• Ch’en, Ebbighausen (Associate Professors)
    • Dart, Hoyt (Assistant professors)
  • 1953-54
    • Ellickson (Head), Norris (Professors)
    • Ch’en, Ebbighausen (Associate Professors)
    • Dart, Hoyt (Assistant professors)
  • 1954-55
    • Ellickson (Head) (Professor)
    • Ch’en, Ebbighausen (Associate Professors)
    • Crasemann, Dart, Goldburg, Hoyt (Assistant Professors)
  • 1955-56
    • Ellickson (Head) Ch’en (Professors)
    • Ebbighausen (Associate Professor)
    • Crasemann, Dart, Goldberg, McClure (Assistant Professors)
  • 1956-57
    • Ellickson (Head) Ch’en (Professors)
    • Dart, Ebbighausen, Powell (Associate Professors)
    • Crasemann, Easterday, Goldberg, McClure (Assistant Professors)
  • 1957-58
    • Ellickson (Head) Ch’en (Professors)
    • Dart, Ebbighausen, Powell (Associate Professors)
    • Atwater, Crasemann, Easterday, (Assistant Professors)
  • 1958-59
    • Ellickson (Head), Ch’en, Ebbighausen, Powell (Professors)
    • Dart (Associate Professor)
    • Crasemann, Easterday, Valk (Assistant Professors)
  • 1959-60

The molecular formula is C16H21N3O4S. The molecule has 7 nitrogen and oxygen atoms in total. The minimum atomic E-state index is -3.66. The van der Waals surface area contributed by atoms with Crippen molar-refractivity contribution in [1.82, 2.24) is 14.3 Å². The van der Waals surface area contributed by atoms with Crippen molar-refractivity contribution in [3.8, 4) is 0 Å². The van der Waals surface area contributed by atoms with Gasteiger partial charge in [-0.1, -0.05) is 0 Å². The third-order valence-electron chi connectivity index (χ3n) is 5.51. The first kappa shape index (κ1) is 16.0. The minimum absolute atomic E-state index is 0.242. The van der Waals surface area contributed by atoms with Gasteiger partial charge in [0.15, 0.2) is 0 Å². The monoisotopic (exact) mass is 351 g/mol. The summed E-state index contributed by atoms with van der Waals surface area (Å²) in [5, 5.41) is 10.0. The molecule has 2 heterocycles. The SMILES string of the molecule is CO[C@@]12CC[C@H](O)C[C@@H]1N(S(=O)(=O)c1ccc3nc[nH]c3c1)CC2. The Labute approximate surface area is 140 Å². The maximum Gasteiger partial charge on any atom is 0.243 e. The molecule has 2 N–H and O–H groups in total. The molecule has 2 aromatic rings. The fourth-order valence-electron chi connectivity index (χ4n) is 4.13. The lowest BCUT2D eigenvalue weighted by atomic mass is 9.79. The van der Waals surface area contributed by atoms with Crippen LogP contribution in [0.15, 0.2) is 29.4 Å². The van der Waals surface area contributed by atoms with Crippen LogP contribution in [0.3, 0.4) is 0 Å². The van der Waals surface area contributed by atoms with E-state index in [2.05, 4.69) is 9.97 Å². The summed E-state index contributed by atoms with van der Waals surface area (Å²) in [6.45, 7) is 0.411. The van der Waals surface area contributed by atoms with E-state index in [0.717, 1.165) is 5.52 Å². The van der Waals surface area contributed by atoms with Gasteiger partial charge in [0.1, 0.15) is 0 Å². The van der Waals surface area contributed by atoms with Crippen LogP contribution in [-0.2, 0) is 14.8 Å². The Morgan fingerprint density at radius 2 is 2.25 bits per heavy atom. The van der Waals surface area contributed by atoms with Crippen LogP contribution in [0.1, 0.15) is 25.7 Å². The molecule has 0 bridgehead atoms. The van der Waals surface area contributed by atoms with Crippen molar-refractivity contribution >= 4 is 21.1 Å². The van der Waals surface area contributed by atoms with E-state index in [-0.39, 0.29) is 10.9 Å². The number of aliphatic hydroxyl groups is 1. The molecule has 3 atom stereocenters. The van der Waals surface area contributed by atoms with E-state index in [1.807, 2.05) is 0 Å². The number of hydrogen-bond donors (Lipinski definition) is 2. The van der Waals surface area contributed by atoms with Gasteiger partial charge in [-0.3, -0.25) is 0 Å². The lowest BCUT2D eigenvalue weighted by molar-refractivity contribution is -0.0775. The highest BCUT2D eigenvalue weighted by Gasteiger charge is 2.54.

• Ellickson (Chair), Ch’en, Ebbighausen, Powell (Professors)
    • Crasemann, Dart (Associate Professor)
    • Easterday, Valk (Assistant Professors)
  • 1960-61
    • Powell (Head), Ch’en, Ellickson, Ebbighausen, (Professors)
    • Crasemann, Dart (Associate Professor)
    • Easterday, Zankel (Assistant Professors)
  • 1961-62
    • Powell (Head), Ch’en, Ellickson, Ebbighausen, Wannier(Professors)
    • Crasemann, Dart, McClure (Associate Professor)
    • Kemp, Lefevre, Wells, Zankel (Assistant Professors)
  • 1962-63
    • Powell (Head), Ch’en, Ellickson, Ebbighausen, Wannier(Professors)
    • Crasemann, Dart, Hrostowski, McClure (Associate Professor)
    • Kemp, Lefevre, Wells, Zankel, (Assistant Professors)
  • 1963-64
    • Powell (Head), Ch’en, Ellickson, Ebbighausen, Wannier(Professors)
    • Crasemann, Dart, Hrostowski, McClure (Associate Professor)
    • Kemp, Lefevre, McDaniels, Wells, Zankel (Assistant Professors)
  • 1964-65
    • Powell (Head), Ch’en, Crasemann, Ebbighausen, Ellickson, Wannier (Professors)
    • Dart, Hrostowski, McClure (Associate Professor)
    • Girardeau, Kemp, Lefevre, McDaniels, Wells (Assistant Professors)